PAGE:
Over the Passover holiday, I’ve been doing some reading to deepen my understanding of the temporal symbolism of Pesach. In his series of essays and commentaries on the Haggadah called ‘Redemption, Then and Now’, Orthodox Rabbi Benjamin Blech builds the interpretative arc of history through what he calls ‘memory and destiny’.
He identifies five Pesach-themed Jewish virtues that has sustained the Jewish people throughout time: memory, optimism, faith, family and responsibility.
These are big words, of course, but they help us draw down abstractions into our lived experience. Last week, many of us got to enjoy sitting at our Seders, be it in family homes or at communal Seders, where we saw these values manifest themselves in tangible ways. The Seder plate as a time-traveling device epitomizes memory; both mythical (the Exodus) and experiential (memories of past Passovers, remembering of loved ones passed on at Yizkor; of life cycles, of human relationships). The optimism that Rabbi Blech references finds expression in the rowdy L’shanah ha’ba’ah birushalayim’ we sing at Nirtzah, the conclusion of the Seder. Pesach reminds us that hope springs eternal.
It is this optimism that shows up in Jewish commitments to tikkun olam, repairing our world. Faith (or emunah, ‘trustingness’) is the unspoken investment in our Jewish future; the belief that our Judaism is a blessing to all generations. Some of us may feel the Divine Presence move through our lives; others may not. But we are bound by a profound sense of destiny that is an undeniable characteristic of our Jewishness. Family seems self-evident although it is important to point out this: Jewish families come in many constellations, whether they the traditional format, interfaith, LGBTQ, blended or chosen.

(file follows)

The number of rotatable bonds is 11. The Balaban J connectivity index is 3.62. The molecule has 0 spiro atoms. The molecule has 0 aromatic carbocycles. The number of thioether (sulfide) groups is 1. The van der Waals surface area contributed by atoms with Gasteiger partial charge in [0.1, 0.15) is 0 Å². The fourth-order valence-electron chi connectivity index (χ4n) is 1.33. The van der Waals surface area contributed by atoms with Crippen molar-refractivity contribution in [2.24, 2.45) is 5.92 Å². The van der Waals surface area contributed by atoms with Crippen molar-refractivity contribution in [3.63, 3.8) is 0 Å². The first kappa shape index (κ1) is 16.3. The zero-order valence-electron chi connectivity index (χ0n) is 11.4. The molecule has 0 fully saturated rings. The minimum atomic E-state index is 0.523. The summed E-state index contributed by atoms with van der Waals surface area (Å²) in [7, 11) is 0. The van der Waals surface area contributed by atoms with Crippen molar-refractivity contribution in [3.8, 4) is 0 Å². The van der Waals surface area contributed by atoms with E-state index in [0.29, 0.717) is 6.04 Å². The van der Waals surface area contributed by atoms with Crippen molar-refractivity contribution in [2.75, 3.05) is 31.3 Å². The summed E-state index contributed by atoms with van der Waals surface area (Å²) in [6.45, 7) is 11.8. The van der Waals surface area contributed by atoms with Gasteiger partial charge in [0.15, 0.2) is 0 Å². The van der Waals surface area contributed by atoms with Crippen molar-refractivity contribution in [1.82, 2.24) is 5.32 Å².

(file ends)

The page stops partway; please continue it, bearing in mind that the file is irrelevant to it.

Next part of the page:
Still, ‘mishpochah’, refers to the ties that bind our hearts together—these are the people in our kinship groups we love and care for and these ties can be bound by chance or choice.
And responsibility? That is the final one and with good cause: it is our responsibility to teach the Pesach story to our children; to help future generations fall in love with Judaism in new ways but also to reinvent ourselves; to dig into the wisdom of the past but not to lean on our assumptions of nostalgia. To invite new groups of people into the ever-expanding tent of Judaism with confidence and knowledge that this will strengthen our people. To take to heart, always, the message of the Exodus: radical empathy trumps intergenerational trauma; we are a people who believe in destiny rather than happenstance, and that we are divinely obligated to help each new generation exit Mitzrayim into a world that is a little more redeemed that what the last generation found it to be.
The bones of Joseph and the consecration of the firstlings are not just obscure textual references. They are gems hidden in the text that invite us to step into the time machine; to honor the past, embrace the future, and with songs of redemption on our lips, be eager to anticipate what is yet to come, with the sea at our back and the wilderness ahead.